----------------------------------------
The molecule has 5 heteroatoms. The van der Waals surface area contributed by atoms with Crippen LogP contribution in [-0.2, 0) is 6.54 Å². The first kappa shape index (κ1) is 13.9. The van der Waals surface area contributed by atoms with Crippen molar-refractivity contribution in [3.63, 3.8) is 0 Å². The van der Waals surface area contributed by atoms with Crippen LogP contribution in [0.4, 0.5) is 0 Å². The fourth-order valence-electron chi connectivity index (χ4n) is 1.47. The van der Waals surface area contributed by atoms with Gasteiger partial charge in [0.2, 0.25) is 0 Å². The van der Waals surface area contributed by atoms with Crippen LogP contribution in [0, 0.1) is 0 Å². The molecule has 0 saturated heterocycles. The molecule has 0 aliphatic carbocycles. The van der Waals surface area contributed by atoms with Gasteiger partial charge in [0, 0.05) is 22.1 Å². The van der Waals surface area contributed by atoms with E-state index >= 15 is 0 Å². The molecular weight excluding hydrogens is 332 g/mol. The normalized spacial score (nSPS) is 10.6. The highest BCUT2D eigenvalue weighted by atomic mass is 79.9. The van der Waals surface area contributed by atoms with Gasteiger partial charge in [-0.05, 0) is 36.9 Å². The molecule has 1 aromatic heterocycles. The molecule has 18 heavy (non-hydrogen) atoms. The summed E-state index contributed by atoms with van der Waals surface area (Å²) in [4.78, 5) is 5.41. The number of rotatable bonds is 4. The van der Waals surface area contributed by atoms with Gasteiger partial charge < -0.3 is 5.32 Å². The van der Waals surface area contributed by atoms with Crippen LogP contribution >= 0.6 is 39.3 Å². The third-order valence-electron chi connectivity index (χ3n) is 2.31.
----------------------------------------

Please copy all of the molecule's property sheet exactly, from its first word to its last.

The molecule has 5 heteroatoms. The van der Waals surface area contributed by atoms with Crippen LogP contribution in [-0.2, 0) is 6.54 Å². The first kappa shape index (κ1) is 13.9. The van der Waals surface area contributed by atoms with Crippen molar-refractivity contribution in [3.63, 3.8) is 0 Å². The van der Waals surface area contributed by atoms with Crippen LogP contribution in [0.4, 0.5) is 0 Å². The fourth-order valence-electron chi connectivity index (χ4n) is 1.47. The van der Waals surface area contributed by atoms with Gasteiger partial charge in [0.2, 0.25) is 0 Å². The van der Waals surface area contributed by atoms with Crippen LogP contribution in [0, 0.1) is 0 Å². The molecule has 0 saturated heterocycles. The molecule has 0 aliphatic carbocycles. The van der Waals surface area contributed by atoms with Gasteiger partial charge in [0, 0.05) is 22.1 Å². The van der Waals surface area contributed by atoms with E-state index >= 15 is 0 Å². The molecular weight excluding hydrogens is 332 g/mol. The normalized spacial score (nSPS) is 10.6. The highest BCUT2D eigenvalue weighted by atomic mass is 79.9. The van der Waals surface area contributed by atoms with Gasteiger partial charge in [-0.05, 0) is 36.9 Å². The molecule has 1 aromatic heterocycles. The molecule has 18 heavy (non-hydrogen) atoms. The summed E-state index contributed by atoms with van der Waals surface area (Å²) in [4.78, 5) is 5.41. The number of rotatable bonds is 4. The van der Waals surface area contributed by atoms with Gasteiger partial charge < -0.3 is 5.32 Å². The van der Waals surface area contributed by atoms with Crippen LogP contribution >= 0.6 is 39.3 Å². The third-order valence-electron chi connectivity index (χ3n) is 2.31.